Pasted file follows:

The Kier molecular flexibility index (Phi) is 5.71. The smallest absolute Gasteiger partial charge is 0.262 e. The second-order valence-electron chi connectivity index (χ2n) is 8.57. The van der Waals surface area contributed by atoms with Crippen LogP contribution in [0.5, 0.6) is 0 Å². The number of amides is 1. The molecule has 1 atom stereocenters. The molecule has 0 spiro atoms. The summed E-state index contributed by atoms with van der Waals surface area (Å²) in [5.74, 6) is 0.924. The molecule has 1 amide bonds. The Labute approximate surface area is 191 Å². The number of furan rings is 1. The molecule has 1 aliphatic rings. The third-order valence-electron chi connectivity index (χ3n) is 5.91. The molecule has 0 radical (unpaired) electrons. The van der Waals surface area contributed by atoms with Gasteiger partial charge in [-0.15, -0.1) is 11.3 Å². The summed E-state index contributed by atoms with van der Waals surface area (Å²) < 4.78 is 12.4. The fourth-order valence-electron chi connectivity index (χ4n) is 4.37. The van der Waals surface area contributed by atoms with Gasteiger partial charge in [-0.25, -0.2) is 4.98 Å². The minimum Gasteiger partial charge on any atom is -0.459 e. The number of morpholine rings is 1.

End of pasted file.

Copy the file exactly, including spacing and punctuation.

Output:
The Kier molecular flexibility index (Phi) is 5.71. The smallest absolute Gasteiger partial charge is 0.262 e. The second-order valence-electron chi connectivity index (χ2n) is 8.57. The van der Waals surface area contributed by atoms with Crippen LogP contribution in [0.5, 0.6) is 0 Å². The number of amides is 1. The molecule has 1 atom stereocenters. The molecule has 0 spiro atoms. The summed E-state index contributed by atoms with van der Waals surface area (Å²) in [5.74, 6) is 0.924. The molecule has 1 amide bonds. The Labute approximate surface area is 191 Å². The number of furan rings is 1. The molecule has 1 aliphatic rings. The third-order valence-electron chi connectivity index (χ3n) is 5.91. The molecule has 0 radical (unpaired) electrons. The van der Waals surface area contributed by atoms with Gasteiger partial charge in [-0.15, -0.1) is 11.3 Å². The summed E-state index contributed by atoms with van der Waals surface area (Å²) < 4.78 is 12.4. The fourth-order valence-electron chi connectivity index (χ4n) is 4.37. The van der Waals surface area contributed by atoms with Gasteiger partial charge in [-0.25, -0.2) is 4.98 Å². The minimum Gasteiger partial charge on any atom is -0.459 e. The number of morpholine rings is 1.